Episode 466 – Aussie Tech Heads Shownotes

posted in: Show Notes


Microsoft buries hatchet with Apple in heartwarming TV ad


a group of employees from Microsoft’s Fifth Avenue retail store in New York City are seen marching to the nearby Apple store, where they meet up with a local children’s choir and begin singing “Let There be Peace on Earth” on the sidewalk outside.

Apple gave Microsoft prior permission to film the ad

In the commercial, alerted by the clatter, Apple employees come rushing outside to see what the matter is. Then everyone smiles and hugs amid a glow of mutual admiration and respect

Steve Ballmer was famously averse to his employees using Apple products

Insiders believe that a deeper relationship between the vendors could help both in their battle against Google, both on the Android front and in the cloud wars that loom on the horizon.

China blamed for “massive” Australian cyber-attack: ABC

A major cyber-attack against the Bureau of Meteorology, which may have compromised potentially sensitive national security data, is being blamed on China, the ABC reported on Wednesday

The Bureau of Meteorology owns one of the country’s largest supercomputers and the attack, which the ABC said occurred in recent days, may have allowed those responsible access to the Department of Defence through a linked network.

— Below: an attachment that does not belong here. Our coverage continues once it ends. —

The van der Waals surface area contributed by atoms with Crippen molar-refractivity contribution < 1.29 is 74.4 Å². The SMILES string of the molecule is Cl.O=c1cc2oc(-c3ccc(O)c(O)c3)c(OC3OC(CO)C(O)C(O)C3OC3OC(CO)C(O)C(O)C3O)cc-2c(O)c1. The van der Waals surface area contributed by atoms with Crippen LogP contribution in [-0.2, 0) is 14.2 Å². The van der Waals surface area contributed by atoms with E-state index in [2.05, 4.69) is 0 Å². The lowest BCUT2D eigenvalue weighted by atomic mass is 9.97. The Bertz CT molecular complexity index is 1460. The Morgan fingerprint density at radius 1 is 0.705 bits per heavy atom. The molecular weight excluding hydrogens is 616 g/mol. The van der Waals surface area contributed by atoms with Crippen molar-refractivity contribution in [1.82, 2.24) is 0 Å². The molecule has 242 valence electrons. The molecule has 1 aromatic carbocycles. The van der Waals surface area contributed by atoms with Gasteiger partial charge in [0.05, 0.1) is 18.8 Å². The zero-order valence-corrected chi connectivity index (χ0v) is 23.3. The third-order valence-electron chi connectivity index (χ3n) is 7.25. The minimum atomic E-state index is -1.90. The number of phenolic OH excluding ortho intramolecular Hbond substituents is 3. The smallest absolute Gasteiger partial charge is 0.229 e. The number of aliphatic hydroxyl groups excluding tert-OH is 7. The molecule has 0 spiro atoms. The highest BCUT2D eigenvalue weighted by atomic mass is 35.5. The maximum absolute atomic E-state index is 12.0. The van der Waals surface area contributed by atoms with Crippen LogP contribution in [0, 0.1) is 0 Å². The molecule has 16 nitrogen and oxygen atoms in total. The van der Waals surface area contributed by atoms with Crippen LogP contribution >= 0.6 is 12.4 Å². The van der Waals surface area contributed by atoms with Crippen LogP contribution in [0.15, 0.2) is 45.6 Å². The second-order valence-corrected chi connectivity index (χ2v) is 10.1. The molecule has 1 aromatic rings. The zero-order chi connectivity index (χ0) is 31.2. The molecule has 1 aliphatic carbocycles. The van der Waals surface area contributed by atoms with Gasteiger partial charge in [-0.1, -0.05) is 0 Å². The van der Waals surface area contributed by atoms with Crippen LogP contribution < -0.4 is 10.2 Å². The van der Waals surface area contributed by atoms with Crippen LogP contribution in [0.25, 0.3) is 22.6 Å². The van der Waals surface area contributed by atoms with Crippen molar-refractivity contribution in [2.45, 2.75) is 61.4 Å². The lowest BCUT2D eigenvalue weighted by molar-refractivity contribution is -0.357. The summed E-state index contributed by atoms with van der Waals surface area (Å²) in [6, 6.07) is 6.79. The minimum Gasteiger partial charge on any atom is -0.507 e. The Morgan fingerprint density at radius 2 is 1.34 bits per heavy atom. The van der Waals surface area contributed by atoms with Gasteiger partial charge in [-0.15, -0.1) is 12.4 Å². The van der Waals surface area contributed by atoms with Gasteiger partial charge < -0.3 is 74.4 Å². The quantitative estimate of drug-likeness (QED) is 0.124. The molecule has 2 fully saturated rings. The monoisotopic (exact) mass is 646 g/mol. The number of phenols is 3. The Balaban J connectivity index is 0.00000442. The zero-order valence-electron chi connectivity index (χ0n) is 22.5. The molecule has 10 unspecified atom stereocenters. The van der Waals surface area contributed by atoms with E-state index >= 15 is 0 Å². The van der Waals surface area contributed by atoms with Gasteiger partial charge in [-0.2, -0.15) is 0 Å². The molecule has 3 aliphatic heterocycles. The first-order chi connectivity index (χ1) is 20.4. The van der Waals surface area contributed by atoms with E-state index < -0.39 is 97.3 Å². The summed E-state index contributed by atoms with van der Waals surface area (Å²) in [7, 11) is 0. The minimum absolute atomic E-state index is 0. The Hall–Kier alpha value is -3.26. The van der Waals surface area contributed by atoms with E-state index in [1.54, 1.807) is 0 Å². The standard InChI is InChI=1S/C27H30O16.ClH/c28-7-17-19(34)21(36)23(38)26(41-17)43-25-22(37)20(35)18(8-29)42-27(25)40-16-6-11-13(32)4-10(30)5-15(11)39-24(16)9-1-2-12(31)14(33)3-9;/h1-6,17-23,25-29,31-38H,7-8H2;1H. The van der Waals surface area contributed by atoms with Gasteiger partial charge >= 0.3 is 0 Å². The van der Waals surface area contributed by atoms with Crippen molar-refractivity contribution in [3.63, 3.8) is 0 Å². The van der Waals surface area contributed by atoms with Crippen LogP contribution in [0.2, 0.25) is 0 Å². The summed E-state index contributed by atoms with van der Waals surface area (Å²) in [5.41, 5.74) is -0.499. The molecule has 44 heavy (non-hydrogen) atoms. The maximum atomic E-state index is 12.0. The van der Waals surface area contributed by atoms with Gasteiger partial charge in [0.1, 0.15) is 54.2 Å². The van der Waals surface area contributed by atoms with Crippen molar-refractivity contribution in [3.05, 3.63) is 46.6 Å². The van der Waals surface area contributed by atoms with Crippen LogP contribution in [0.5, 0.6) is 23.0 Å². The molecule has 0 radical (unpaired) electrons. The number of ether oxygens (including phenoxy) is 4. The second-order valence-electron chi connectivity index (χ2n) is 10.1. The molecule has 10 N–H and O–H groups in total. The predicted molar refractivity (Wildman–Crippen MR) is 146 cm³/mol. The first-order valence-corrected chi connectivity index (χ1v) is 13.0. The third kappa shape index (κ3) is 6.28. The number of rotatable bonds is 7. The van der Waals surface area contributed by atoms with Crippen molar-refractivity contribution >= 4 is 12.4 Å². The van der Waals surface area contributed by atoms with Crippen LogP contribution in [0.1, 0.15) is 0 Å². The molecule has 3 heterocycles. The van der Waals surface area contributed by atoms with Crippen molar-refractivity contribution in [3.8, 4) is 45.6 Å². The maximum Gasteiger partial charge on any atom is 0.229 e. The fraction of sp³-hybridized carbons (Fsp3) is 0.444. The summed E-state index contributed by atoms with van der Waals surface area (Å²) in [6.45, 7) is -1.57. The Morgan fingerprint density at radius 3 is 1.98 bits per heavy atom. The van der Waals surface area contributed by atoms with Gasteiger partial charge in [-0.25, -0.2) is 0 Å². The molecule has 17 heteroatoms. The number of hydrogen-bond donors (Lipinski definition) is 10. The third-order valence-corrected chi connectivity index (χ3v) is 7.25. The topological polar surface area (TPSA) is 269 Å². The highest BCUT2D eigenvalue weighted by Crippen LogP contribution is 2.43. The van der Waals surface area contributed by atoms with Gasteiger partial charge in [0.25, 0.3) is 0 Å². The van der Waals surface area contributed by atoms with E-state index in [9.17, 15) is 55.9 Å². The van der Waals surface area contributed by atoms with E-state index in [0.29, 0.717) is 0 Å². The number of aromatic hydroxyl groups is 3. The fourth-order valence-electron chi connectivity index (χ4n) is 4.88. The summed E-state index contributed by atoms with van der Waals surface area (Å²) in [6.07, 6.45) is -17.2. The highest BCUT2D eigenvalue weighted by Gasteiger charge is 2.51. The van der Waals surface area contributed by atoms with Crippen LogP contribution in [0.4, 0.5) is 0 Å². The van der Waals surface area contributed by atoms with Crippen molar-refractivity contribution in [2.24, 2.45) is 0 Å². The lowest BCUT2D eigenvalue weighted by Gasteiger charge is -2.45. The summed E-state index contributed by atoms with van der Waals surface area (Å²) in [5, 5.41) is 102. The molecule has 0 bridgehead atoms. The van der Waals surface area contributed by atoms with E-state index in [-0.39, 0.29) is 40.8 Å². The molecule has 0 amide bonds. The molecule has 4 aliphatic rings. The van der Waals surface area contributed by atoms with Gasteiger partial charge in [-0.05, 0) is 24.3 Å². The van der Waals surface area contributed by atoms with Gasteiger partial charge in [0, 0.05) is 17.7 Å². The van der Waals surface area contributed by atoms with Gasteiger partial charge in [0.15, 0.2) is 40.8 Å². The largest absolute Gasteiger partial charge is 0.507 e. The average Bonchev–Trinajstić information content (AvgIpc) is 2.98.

The ABC, citing several unidentified sources with knowledge of the “massive” breach, pointed the finger of blame at China, which has in the past been accused of hacking sensitive Australian government systems

China’s Foreign Ministry dismissed the accusation, saying its government opposed cyber-attacks and all parties concerned should strengthen dialogue to solve the problem “in the spirit of mutual respect”.

“Groundless accusations and speculation are not constructive,” ministry spokeswoman Hua Chunying told a regular briefing.

China has long been accused of using its considerable computing resources to infiltrate online businesses for competitive advantage, as well as conducting acts of cyber espionage.

Mark Zuckerberg to give 99% of Facebook shares to charity

Mark Zuckerberg and his wife said on Tuesday US time they will give away 99 percent of their Facebook shares, currently worth about US$45 billion, to a new charity in a letter addressed to their daughter, Max, who was born last week.

On his Facebook page, Zuckerberg posted a photo of himself, his wife, Priscilla Chan and their new daughter, Max, along with a post entitled ‘A letter to our daughter.’

In the 2,220-word letter, Zuckerberg and Chan touched on issues including health, education, Internet access and learning before announcing the Chan Zuckerberg Initiative, which aims to “advance human potential and promote equality”.